Millions of council tax payers can expect increases of up to 5% in their annual bills from April this year, with those on low and middle incomes likely to be most affected by the rise.
Hundreds of councils in England must soon decide whether to raise the tax by the maximum allowed of 4.99% or make large cuts to services.
Hillingdon council, which covers the prime minister’s constituency of Uxbridge and South Ruislip, is due to vote later this week on proposals for a 4.8% council tax increase.
Meanwhile, Bath and North East Somerset council, which covers leader of the house Jacob Rees-Mogg’s constituency, will soon vote on a 4.99% increase, adding £70 a year to the average bill.
Last year, the UK suffered its most severe economic downturn in 300 years when the economy withered by 9.9%, largely due to the advent of the COVID-19 pandemic and subsequent lockdowns.
Thinktanks and MPs across party lines have urged Chancellor Rishi Sunak to postpone any tax rises till the there is confirmation that the economy is on the road to recovery.
The Institute of Fiscal Studies recently stated that, while economic forecasters expected a rapid bounce-back in the second half of the year, tax rises should be delayed for at least two or three years.
Shadow chancellor Anneliese Dodds said: “Rishi Sunak’s £2bn council tax bombshell in the middle of a pandemic isn’t just economically illiterate – it’s wrong.
“The chancellor should be building up confidence in the economy and supporting families to get through the worst economic crisis of any major economy.”
Last year Robert Jenrick, the minister for Housing, Communities, and Local Government, said authorities were not under any obligation to increase bills.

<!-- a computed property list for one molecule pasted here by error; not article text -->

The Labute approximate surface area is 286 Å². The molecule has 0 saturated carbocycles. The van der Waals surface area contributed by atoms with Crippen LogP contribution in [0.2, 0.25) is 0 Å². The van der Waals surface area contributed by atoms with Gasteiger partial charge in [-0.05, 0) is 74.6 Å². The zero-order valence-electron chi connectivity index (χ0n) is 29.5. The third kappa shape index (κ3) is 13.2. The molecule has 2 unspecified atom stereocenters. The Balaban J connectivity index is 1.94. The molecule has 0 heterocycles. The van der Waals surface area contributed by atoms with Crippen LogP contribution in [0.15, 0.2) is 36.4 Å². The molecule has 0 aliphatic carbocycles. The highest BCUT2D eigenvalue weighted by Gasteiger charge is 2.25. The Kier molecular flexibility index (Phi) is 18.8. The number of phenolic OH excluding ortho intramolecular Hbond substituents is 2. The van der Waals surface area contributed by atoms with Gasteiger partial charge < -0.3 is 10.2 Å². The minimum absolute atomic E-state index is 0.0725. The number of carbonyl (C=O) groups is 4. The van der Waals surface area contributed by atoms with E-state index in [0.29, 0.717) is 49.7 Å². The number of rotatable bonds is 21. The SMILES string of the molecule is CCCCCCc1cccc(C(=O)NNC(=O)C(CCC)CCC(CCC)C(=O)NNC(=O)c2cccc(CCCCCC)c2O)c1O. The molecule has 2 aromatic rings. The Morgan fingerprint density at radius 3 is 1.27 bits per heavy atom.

He added that councils would “have the resources they need” to serve communities and “deliver first-class public services”.
His department said it had committed over £11bn to councils in England to tackle the impacts of COVID-19 and had provided councils with £670m of new grant funding “to enable them to continue reducing council tax bills next year for those least able to pay”.
However, most councils that have already made a decision have opted to increase bills by more than 3%, and many by the maximum 4.99%, according to the Local Government Chronicle’s council tax tracker.
According to the leaders of Tory-dominated County Councils Network – many of them limiting the rise in bills to 4% – more than half its member councils were planning moderate or severe service reductions in adult social care.
Further, nearly a third were seeking heavy cuts to road repair budgets, and 33% were considering major savings in library services.
Councils have complained that, since 2016, they have been forced to increase council tax bills to pay for social care costs under the government’s social care precept.
The government cap on bills comprises two elements: a 3% ceiling on the social precept rise and a 1.99% maximum rise for general council running costs.
Councils that consider breaching the caps must hold a referendum for local residents.
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